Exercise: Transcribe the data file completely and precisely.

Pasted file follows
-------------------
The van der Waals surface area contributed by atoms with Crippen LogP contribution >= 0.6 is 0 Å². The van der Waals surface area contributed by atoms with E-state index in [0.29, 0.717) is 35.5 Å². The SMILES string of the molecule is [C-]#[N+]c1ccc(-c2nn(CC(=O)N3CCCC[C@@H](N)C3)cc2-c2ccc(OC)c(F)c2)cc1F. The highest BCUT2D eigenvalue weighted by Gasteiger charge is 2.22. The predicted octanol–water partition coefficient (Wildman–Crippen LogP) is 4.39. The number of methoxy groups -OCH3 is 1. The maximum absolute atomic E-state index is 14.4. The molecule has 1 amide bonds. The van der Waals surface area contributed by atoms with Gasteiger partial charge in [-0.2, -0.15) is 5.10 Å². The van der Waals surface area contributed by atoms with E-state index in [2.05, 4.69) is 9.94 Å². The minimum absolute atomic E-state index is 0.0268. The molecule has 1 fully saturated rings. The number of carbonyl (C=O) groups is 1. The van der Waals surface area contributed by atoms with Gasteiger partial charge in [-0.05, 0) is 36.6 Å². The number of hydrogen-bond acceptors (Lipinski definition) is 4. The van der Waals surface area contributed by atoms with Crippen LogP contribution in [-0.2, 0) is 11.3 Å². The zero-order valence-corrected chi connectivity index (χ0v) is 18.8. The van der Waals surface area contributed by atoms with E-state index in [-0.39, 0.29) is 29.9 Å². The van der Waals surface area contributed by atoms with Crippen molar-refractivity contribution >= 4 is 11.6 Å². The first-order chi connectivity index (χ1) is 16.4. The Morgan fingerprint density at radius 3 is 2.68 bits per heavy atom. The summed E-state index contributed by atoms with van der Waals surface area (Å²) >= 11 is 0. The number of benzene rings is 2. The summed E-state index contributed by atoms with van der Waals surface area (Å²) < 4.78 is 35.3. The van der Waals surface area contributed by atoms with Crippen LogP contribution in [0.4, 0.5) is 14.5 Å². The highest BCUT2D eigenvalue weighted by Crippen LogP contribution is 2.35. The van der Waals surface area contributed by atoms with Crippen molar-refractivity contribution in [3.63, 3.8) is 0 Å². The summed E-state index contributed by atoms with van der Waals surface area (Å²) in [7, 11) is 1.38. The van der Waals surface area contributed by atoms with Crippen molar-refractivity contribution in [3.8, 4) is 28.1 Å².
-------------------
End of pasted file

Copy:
The van der Waals surface area contributed by atoms with Crippen LogP contribution >= 0.6 is 0 Å². The van der Waals surface area contributed by atoms with E-state index in [0.29, 0.717) is 35.5 Å². The SMILES string of the molecule is [C-]#[N+]c1ccc(-c2nn(CC(=O)N3CCCC[C@@H](N)C3)cc2-c2ccc(OC)c(F)c2)cc1F. The highest BCUT2D eigenvalue weighted by Gasteiger charge is 2.22. The predicted octanol–water partition coefficient (Wildman–Crippen LogP) is 4.39. The number of methoxy groups -OCH3 is 1. The maximum absolute atomic E-state index is 14.4. The molecule has 1 amide bonds. The van der Waals surface area contributed by atoms with Gasteiger partial charge in [-0.2, -0.15) is 5.10 Å². The van der Waals surface area contributed by atoms with E-state index in [2.05, 4.69) is 9.94 Å². The minimum absolute atomic E-state index is 0.0268. The molecule has 1 fully saturated rings. The number of carbonyl (C=O) groups is 1. The van der Waals surface area contributed by atoms with Gasteiger partial charge in [-0.05, 0) is 36.6 Å². The number of hydrogen-bond acceptors (Lipinski definition) is 4. The van der Waals surface area contributed by atoms with Crippen LogP contribution in [-0.2, 0) is 11.3 Å². The zero-order valence-corrected chi connectivity index (χ0v) is 18.8. The van der Waals surface area contributed by atoms with E-state index in [-0.39, 0.29) is 29.9 Å². The van der Waals surface area contributed by atoms with Crippen molar-refractivity contribution >= 4 is 11.6 Å². The first-order chi connectivity index (χ1) is 16.4. The Morgan fingerprint density at radius 3 is 2.68 bits per heavy atom. The summed E-state index contributed by atoms with van der Waals surface area (Å²) >= 11 is 0. The number of benzene rings is 2. The summed E-state index contributed by atoms with van der Waals surface area (Å²) < 4.78 is 35.3. The van der Waals surface area contributed by atoms with Crippen LogP contribution in [0.4, 0.5) is 14.5 Å². The highest BCUT2D eigenvalue weighted by Crippen LogP contribution is 2.35. The van der Waals surface area contributed by atoms with Crippen molar-refractivity contribution in [3.63, 3.8) is 0 Å². The summed E-state index contributed by atoms with van der Waals surface area (Å²) in [7, 11) is 1.38. The van der Waals surface area contributed by atoms with Crippen molar-refractivity contribution in [3.8, 4) is 28.1 Å².